The 404 685: Where we get the Fflick outta here (podcast)
Our guest on this morning's episode of The 404 Podcast is Ron Gorodetzky, CTO of Fflick.com, a new site that uses Twitter to aggregate public opinion on popular movies.
Our guest on this morning's episode of The 404 Podcast is Ron Gorodetzky, CTO of Fflick.com, a new site that uses Twitter to aggregate public opinion on popular movies. We're anxious to talk to Ron about the new site, but first Wilson grills him about his former position as Systems Engineering Manager at Digg.
Ron is certainly not a newcomer to the world of start-up Web sites. Back in 2004, he was asked by Kevin Rose to be part of a small social news site you might have heard floating around the Internet: Digg. After helping build Digg into the ubiquitous powerhouse it is now, Ron left and joined up with three other former Digg employees to found Fflick.com, a new online tool that uses Twitter to show you instant movie reviews from your online social circle.
Here's how Fflick works: the first step is to log into your Twitter account on the Fflick home page that also shows all the newest movies in theaters and opening soon, and a small percentage rating that represents the public's general sentiment about the film.
If you see a particular title of interest, you can click through to see public tweets and even filter through your friends' posts as well as positive tweets, negative tweets, interesting tweets, and the latest tweets. There's also a convenient menu on top that routes you to information on show times, ticket purchasing, Netflix queuing, and more.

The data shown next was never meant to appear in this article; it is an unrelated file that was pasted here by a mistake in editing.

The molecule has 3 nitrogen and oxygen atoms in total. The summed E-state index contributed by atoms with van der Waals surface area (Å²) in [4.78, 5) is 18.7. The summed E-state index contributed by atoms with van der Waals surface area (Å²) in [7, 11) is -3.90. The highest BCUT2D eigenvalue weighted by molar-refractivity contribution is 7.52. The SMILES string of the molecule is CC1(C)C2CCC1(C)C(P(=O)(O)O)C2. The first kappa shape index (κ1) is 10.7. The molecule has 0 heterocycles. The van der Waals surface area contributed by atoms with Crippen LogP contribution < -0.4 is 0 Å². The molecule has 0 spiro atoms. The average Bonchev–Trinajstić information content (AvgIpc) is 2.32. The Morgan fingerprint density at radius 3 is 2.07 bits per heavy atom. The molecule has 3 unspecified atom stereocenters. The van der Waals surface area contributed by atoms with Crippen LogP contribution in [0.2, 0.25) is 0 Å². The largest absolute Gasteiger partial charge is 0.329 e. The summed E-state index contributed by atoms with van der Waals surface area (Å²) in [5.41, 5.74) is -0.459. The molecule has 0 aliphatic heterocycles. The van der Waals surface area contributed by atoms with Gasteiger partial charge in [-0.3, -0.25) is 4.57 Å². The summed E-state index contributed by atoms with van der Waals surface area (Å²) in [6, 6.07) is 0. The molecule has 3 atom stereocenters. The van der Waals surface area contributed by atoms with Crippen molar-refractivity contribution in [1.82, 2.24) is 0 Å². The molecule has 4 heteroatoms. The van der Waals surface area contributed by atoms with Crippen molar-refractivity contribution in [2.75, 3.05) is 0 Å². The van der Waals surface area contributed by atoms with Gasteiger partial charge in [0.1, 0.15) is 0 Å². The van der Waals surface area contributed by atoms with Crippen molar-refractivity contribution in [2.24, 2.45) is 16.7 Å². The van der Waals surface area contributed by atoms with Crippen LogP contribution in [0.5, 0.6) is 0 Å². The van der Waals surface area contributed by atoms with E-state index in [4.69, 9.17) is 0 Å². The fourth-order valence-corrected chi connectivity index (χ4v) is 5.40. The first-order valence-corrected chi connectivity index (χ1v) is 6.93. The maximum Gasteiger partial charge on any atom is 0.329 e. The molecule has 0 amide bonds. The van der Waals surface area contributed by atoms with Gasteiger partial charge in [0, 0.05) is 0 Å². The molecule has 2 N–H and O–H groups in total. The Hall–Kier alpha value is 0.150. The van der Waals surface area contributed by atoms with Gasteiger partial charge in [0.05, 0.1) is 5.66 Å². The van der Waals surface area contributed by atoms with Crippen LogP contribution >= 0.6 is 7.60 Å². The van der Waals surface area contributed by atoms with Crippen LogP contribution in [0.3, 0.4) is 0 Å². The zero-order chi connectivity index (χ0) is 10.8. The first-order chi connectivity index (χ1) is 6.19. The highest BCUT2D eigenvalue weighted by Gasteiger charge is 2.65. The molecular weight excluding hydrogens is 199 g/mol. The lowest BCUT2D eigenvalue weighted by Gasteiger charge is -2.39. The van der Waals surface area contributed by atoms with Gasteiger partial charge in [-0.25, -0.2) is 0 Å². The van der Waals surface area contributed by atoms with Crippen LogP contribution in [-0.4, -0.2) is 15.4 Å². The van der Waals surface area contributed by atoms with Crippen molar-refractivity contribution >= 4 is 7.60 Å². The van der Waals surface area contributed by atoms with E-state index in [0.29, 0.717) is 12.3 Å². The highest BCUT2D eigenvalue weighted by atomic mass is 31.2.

Ron tells us about the team of engineers who work in the background to ensure the site stays populated with opinions, including the learning machine that scans for keywords to help Fflick recognize a title within a tweet and quality it for the site. Not to worry though, as much as it sounds like Skynet, Ron assures us we're safe...for now.
Ron also gives us a quick preview of the long-term road map for Fflick, and while the site focuses only on movie reviews for now, the engine behind Fflick can theoretically be used for scanning the public sentiment for a variety of issues, including political opinions, music reviews, and more. There are lots of exciting things in the works for a company that's been around for less than two months, so start Fflicking and be sure to tell your friends you heard about it on The 404 first!
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